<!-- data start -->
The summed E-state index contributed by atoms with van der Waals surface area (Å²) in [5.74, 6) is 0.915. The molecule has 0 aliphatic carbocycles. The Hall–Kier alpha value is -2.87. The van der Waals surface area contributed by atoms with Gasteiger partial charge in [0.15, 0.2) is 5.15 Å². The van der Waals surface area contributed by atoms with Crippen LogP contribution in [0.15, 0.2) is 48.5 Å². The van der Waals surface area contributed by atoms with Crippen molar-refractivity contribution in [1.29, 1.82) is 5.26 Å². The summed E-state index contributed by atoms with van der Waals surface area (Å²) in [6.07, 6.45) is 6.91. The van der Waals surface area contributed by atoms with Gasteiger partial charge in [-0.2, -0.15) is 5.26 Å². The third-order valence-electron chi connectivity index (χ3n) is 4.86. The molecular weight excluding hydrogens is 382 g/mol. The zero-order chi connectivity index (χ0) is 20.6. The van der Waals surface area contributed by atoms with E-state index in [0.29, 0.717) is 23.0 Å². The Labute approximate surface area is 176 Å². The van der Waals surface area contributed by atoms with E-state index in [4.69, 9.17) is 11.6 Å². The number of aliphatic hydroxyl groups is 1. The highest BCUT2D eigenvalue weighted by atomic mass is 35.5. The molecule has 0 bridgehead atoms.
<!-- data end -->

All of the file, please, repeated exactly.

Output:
The summed E-state index contributed by atoms with van der Waals surface area (Å²) in [5.74, 6) is 0.915. The molecule has 0 aliphatic carbocycles. The Hall–Kier alpha value is -2.87. The van der Waals surface area contributed by atoms with Gasteiger partial charge in [0.15, 0.2) is 5.15 Å². The van der Waals surface area contributed by atoms with Crippen LogP contribution in [0.15, 0.2) is 48.5 Å². The van der Waals surface area contributed by atoms with Crippen molar-refractivity contribution in [1.29, 1.82) is 5.26 Å². The summed E-state index contributed by atoms with van der Waals surface area (Å²) in [6.07, 6.45) is 6.91. The van der Waals surface area contributed by atoms with Gasteiger partial charge in [-0.2, -0.15) is 5.26 Å². The third-order valence-electron chi connectivity index (χ3n) is 4.86. The molecular weight excluding hydrogens is 382 g/mol. The zero-order chi connectivity index (χ0) is 20.6. The van der Waals surface area contributed by atoms with E-state index in [0.29, 0.717) is 23.0 Å². The Labute approximate surface area is 176 Å². The van der Waals surface area contributed by atoms with E-state index in [4.69, 9.17) is 11.6 Å². The number of aliphatic hydroxyl groups is 1. The highest BCUT2D eigenvalue weighted by atomic mass is 35.5. The molecule has 0 bridgehead atoms.